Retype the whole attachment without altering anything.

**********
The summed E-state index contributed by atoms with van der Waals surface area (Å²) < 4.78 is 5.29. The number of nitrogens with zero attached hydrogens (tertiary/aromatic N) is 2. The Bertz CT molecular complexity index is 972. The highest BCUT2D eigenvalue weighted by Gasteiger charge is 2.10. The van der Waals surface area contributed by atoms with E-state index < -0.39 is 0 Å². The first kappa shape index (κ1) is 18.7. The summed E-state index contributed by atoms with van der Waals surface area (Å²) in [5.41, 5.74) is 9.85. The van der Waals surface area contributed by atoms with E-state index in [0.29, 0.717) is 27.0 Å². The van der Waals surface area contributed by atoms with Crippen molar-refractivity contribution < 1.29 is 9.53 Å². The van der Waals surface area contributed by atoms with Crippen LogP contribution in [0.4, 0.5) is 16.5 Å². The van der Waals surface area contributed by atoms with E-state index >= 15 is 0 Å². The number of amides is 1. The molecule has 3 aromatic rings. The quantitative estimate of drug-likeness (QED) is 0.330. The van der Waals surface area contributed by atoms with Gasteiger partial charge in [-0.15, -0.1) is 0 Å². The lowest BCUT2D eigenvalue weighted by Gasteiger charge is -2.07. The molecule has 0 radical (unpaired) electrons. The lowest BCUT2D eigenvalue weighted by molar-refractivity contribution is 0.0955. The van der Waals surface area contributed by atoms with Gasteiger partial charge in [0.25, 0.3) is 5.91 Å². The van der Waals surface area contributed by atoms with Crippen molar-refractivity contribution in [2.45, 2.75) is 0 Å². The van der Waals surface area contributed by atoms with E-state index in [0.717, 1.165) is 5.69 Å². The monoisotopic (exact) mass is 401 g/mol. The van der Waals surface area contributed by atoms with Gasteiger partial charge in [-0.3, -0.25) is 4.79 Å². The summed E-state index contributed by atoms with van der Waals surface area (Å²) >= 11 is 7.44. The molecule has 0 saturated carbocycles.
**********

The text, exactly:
The summed E-state index contributed by atoms with van der Waals surface area (Å²) < 4.78 is 5.29. The number of nitrogens with zero attached hydrogens (tertiary/aromatic N) is 2. The Bertz CT molecular complexity index is 972. The highest BCUT2D eigenvalue weighted by Gasteiger charge is 2.10. The van der Waals surface area contributed by atoms with E-state index < -0.39 is 0 Å². The first kappa shape index (κ1) is 18.7. The summed E-state index contributed by atoms with van der Waals surface area (Å²) in [5.41, 5.74) is 9.85. The van der Waals surface area contributed by atoms with E-state index in [0.29, 0.717) is 27.0 Å². The van der Waals surface area contributed by atoms with Crippen molar-refractivity contribution < 1.29 is 9.53 Å². The van der Waals surface area contributed by atoms with Crippen LogP contribution in [0.4, 0.5) is 16.5 Å². The van der Waals surface area contributed by atoms with E-state index >= 15 is 0 Å². The number of amides is 1. The molecule has 3 aromatic rings. The quantitative estimate of drug-likeness (QED) is 0.330. The van der Waals surface area contributed by atoms with Gasteiger partial charge in [-0.15, -0.1) is 0 Å². The lowest BCUT2D eigenvalue weighted by Gasteiger charge is -2.07. The molecule has 0 radical (unpaired) electrons. The lowest BCUT2D eigenvalue weighted by molar-refractivity contribution is 0.0955. The van der Waals surface area contributed by atoms with Gasteiger partial charge in [0.25, 0.3) is 5.91 Å². The van der Waals surface area contributed by atoms with Crippen molar-refractivity contribution in [2.45, 2.75) is 0 Å². The van der Waals surface area contributed by atoms with E-state index in [0.717, 1.165) is 5.69 Å². The monoisotopic (exact) mass is 401 g/mol. The van der Waals surface area contributed by atoms with Gasteiger partial charge in [-0.3, -0.25) is 4.79 Å². The summed E-state index contributed by atoms with van der Waals surface area (Å²) >= 11 is 7.44. The molecule has 0 saturated carbocycles.